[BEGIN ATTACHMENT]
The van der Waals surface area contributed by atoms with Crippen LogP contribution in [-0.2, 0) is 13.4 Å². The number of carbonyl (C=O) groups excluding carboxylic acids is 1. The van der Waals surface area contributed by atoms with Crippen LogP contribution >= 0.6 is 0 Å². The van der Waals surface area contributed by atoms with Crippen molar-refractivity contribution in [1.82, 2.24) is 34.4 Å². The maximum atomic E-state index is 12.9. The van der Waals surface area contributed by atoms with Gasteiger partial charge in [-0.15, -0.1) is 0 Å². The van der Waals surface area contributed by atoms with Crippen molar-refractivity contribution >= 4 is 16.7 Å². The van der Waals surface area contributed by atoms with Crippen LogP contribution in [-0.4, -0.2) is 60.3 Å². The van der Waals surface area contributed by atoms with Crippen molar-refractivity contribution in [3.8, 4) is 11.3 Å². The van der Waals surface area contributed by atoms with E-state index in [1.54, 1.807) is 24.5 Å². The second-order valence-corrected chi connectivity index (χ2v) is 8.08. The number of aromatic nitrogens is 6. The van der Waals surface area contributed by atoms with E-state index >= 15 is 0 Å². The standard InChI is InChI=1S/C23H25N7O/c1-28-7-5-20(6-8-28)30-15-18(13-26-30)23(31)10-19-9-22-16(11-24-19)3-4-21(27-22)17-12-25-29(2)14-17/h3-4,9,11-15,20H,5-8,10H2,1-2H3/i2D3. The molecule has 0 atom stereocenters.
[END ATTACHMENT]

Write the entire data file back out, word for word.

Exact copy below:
The van der Waals surface area contributed by atoms with Crippen LogP contribution in [-0.2, 0) is 13.4 Å². The number of carbonyl (C=O) groups excluding carboxylic acids is 1. The van der Waals surface area contributed by atoms with Crippen LogP contribution >= 0.6 is 0 Å². The van der Waals surface area contributed by atoms with Crippen molar-refractivity contribution in [1.82, 2.24) is 34.4 Å². The maximum atomic E-state index is 12.9. The van der Waals surface area contributed by atoms with Gasteiger partial charge in [-0.15, -0.1) is 0 Å². The van der Waals surface area contributed by atoms with Crippen molar-refractivity contribution >= 4 is 16.7 Å². The van der Waals surface area contributed by atoms with Crippen LogP contribution in [-0.4, -0.2) is 60.3 Å². The van der Waals surface area contributed by atoms with Crippen molar-refractivity contribution in [3.8, 4) is 11.3 Å². The van der Waals surface area contributed by atoms with E-state index in [1.54, 1.807) is 24.5 Å². The second-order valence-corrected chi connectivity index (χ2v) is 8.08. The number of aromatic nitrogens is 6. The van der Waals surface area contributed by atoms with E-state index >= 15 is 0 Å². The standard InChI is InChI=1S/C23H25N7O/c1-28-7-5-20(6-8-28)30-15-18(13-26-30)23(31)10-19-9-22-16(11-24-19)3-4-21(27-22)17-12-25-29(2)14-17/h3-4,9,11-15,20H,5-8,10H2,1-2H3/i2D3. The molecule has 0 atom stereocenters.